It was like a sauna in there. The music echoed / wafted (vibrated) through the halls for a 360 degree surround sound at all elevations — as I carved S turns for miles. Miles. Surprisingly, those halls (more like cement tunnels — giant tubes) were virtually empty. Everyone (all 100,000 of them “the kids they dance/they shake their bones - ashes to ashes: throwing stones”) was in the stadium. But for me, some security guards, hot dog venders, and cops, who checked me out with equal parts skepticism and wonder. Who is this guy? At one point I heard that distinctive raspy twang, Dylan, but I didn't care . . .
In all truth, I was surfing. Full on. Blowin’ Soul! “Riding her like a surfer riding on a tidal wave — And it’s real/Believe what I say/Just one thing I gotta say: I need a miracle every day”4 It was miraculous! Driving 20 yard bottom turns and wrapping cutbacks like Terry Fitzgerald at Jeffreys Bay. Or something like that. I was free as a bird . . . Flying — “Charging my chopper! — Enjoying the ride!”5 Generally speaking, the Grateful Dead give pretty good advice. Too bad they didn’t follow it themselves . . .
Years later, in Hawaii, I saw Dylan again. I almost didn’t even go due to my prior observation and experience; let’s just say my expectations were rather low. He was playing with his band at Andrews Amphitheater at the University of Hawaii, Manoa. It’s a very small, cozy venue tucked into the corner of campus in the middle of Manoa Valley. Halcyon and intimate, with good acoustics. There might have been 2000 people there; probably less, sitting on blankets, drinking wine and beer, smoking Pakalolo. It was 1997 and Dylan was promoting his album: Time Out of Mind (1997). His band was so tight; so good. They were on fire.
Bob was amazing. I saw and heard The Master. Now I understood (everyone there understood) why Jerry and every other great artist on Earth worships this guy. He’s awesome. Played everything from the album (and more); but it all sounded different. Didn’t sound like it did on the recordings. Dylan is a Genius.
He played what’s perhaps my favorite Dylan song (see footnote #3 below re: “Cassidy”): “Highlands.” And the “Highlands” they played will stay with me forever. Hauntingly beautiful and just so true. Every note, each lyric is Truth. His truth.
Happy Birthday, Bob!
Kamaile Unu Ridge, Waianae Mountains, Westside Oahu
Well my heart's in The Highlands, gentle and fair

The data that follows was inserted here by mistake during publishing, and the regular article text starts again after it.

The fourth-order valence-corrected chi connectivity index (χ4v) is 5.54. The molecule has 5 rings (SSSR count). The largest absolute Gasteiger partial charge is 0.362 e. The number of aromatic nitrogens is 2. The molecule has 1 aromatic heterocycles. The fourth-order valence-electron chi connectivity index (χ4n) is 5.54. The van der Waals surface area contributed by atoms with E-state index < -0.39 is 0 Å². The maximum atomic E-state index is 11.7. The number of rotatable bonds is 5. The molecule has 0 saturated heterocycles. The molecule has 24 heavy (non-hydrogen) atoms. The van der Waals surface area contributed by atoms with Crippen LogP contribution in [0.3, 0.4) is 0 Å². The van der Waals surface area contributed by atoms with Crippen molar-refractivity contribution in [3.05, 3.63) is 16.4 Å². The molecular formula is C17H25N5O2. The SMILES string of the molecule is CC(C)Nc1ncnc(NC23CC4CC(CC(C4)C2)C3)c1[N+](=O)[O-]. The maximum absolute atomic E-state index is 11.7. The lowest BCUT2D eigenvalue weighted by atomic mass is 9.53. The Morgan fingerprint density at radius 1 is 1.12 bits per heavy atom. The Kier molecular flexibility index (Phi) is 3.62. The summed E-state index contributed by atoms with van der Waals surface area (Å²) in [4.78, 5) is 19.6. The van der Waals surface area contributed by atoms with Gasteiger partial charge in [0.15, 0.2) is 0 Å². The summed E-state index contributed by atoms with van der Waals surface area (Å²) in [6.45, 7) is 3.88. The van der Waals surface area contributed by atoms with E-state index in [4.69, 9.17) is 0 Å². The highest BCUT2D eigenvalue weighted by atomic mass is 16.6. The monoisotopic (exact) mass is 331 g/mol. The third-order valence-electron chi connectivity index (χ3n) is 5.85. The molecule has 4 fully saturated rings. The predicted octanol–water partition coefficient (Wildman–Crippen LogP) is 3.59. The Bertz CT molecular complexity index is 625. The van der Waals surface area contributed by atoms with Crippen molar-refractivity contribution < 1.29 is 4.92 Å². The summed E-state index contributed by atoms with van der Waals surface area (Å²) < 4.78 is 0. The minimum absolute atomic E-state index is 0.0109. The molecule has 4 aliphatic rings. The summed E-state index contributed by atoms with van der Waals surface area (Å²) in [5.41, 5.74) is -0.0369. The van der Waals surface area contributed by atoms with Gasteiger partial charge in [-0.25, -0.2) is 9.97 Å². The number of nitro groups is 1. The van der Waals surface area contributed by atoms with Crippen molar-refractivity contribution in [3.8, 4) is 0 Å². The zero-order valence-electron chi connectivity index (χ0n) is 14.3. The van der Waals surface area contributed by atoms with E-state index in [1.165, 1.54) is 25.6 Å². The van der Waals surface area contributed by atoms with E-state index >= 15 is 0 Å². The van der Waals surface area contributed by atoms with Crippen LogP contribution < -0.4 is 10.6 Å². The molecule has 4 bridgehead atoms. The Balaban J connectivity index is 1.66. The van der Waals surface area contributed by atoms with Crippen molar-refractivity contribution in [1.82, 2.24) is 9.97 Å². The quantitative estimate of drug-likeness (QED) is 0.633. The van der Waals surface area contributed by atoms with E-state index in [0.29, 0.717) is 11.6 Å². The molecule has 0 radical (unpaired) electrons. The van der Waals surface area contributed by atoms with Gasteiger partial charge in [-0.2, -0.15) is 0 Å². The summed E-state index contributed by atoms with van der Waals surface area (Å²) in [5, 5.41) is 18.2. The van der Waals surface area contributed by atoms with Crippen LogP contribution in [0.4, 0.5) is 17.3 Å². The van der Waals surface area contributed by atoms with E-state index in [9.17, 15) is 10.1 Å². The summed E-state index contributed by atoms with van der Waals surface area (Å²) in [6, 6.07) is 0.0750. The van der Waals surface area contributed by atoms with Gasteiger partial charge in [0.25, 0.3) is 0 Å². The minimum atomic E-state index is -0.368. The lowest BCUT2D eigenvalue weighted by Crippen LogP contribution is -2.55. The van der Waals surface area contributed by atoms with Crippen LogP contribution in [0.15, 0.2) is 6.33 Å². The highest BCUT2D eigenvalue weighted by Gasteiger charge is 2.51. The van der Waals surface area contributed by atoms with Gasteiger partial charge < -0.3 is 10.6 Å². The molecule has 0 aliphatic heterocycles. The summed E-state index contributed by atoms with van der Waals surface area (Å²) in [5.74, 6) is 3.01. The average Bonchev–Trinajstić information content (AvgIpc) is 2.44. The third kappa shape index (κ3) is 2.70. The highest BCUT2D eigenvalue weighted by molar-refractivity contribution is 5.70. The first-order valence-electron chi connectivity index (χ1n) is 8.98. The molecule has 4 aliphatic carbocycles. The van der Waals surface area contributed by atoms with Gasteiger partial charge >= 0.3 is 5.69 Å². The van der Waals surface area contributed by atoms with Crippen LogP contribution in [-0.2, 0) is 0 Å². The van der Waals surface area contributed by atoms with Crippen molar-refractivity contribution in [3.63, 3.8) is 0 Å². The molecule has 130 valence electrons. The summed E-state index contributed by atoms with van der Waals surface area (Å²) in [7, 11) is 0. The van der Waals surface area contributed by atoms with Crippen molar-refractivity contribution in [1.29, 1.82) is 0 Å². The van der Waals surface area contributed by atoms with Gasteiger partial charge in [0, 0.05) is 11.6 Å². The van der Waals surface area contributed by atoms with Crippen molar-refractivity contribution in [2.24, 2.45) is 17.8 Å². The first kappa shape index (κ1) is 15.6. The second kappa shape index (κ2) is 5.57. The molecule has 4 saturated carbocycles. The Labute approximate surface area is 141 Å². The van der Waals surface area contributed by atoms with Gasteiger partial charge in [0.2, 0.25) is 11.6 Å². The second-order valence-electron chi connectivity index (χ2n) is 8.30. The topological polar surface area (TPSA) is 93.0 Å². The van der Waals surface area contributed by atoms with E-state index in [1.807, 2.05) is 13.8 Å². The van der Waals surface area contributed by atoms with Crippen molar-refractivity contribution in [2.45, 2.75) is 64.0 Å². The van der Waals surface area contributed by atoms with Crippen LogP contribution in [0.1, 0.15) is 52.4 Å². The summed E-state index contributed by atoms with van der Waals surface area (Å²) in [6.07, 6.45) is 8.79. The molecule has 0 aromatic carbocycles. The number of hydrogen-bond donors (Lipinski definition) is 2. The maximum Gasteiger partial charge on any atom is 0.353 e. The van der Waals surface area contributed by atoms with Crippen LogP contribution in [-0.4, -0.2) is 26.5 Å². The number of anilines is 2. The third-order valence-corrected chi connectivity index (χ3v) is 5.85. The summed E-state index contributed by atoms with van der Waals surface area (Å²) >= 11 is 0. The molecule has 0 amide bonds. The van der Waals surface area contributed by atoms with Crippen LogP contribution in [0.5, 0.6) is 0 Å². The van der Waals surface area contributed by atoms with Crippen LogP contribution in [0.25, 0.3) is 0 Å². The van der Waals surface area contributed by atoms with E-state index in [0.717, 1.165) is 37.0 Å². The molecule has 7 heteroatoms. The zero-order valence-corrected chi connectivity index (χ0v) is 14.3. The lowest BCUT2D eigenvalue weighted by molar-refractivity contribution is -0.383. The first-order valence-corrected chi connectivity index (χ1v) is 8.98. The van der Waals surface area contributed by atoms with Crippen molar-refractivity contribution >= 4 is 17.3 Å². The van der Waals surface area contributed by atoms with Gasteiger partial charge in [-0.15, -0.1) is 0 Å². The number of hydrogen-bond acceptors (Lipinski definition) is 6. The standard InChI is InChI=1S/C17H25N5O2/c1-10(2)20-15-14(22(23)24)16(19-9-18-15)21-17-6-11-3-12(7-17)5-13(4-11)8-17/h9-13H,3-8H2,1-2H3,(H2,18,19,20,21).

Honeysuckle blooming in the wildwood air
Bluebells blazing where the Aberdeen waters flow
Well my heart's in The Highlands
I'm gonna go there when I feel good enough to go
Windows were shaking all night in my dreams
Everything was exactly the way that it seems
Woke up this mornin' and I looked at the same old page
Same old rat race, life in the same old cage
I don't want nothin' from anyone, ain't that much to take
Wouldn't know the difference between a real blonde and a fake
Feel like a prisoner in a world of mystery
I wish someone'd come and push back the clock for me
Well my heart's in The Highlands wherever I roam
That's where I'll be when I get called home
The wind it whispers to the buckeye trees of rhyme
Well, my heart's in The Highlands
I can only get there one step at a time
I'm listening to Neil Young, I gotta turn up the sound
Someone's always yellin' "Turn it down"
Feel like I'm driftin', driftin' from scene to scene
I'm wonderin' what in the devil could it all possibly mean
Insanity is smashin' up against my soul
You could say I was on anything but a roll
If I had a conscience, well I just might blow my top
What would I do with it anyway, maybe take it to the pawn shop?
My heart's in The Highlands at the break of dawn
By the beautiful lake of the Black Swan
Big white clouds like chariots that swing down low
Well my heart's in The Highlands, only place left to go
I'm in Boston town in some restaurant
I got no idea what I want
Or maybe I do but I'm just really not sure
Waitress comes over, nobody in the place but me and her
Well it must be a holiday, there's nobody around
She studies me closely as I sit down
She got a pretty face and long white shiny legs
I said "Tell me what I want"
She say "You probably want hard boiled eggs"
I said "That's right, bring me some"
She says "We ain't got any, you picked the wrong time to come"
Then she says "I know you're an artist, draw a picture of me"
I said "I would if I could but
I don't do sketches from memory"
Well she's there, she says "I'm right here in front of you
Or haven't you looked?"
I say "All right, I know but I don't have my drawin' book"
She gives me a napkin, she say "You can do it on that"
I say "Yes I could but I don't know where my pencil is at"
She pulls one out from behind her ear
She says "Alright now go ahead draw me I'm stayin' right here"
I make a few lines and I show it for her to see
Well she takes the napkin and throws it back and says
"That don't look a thing like me"
I said "Oh kind miss, it most certainly does"
She say "You must be joking", I said "I wish I was"
She says "You don't read women authors do ya?"
At least that's what I think I hear her say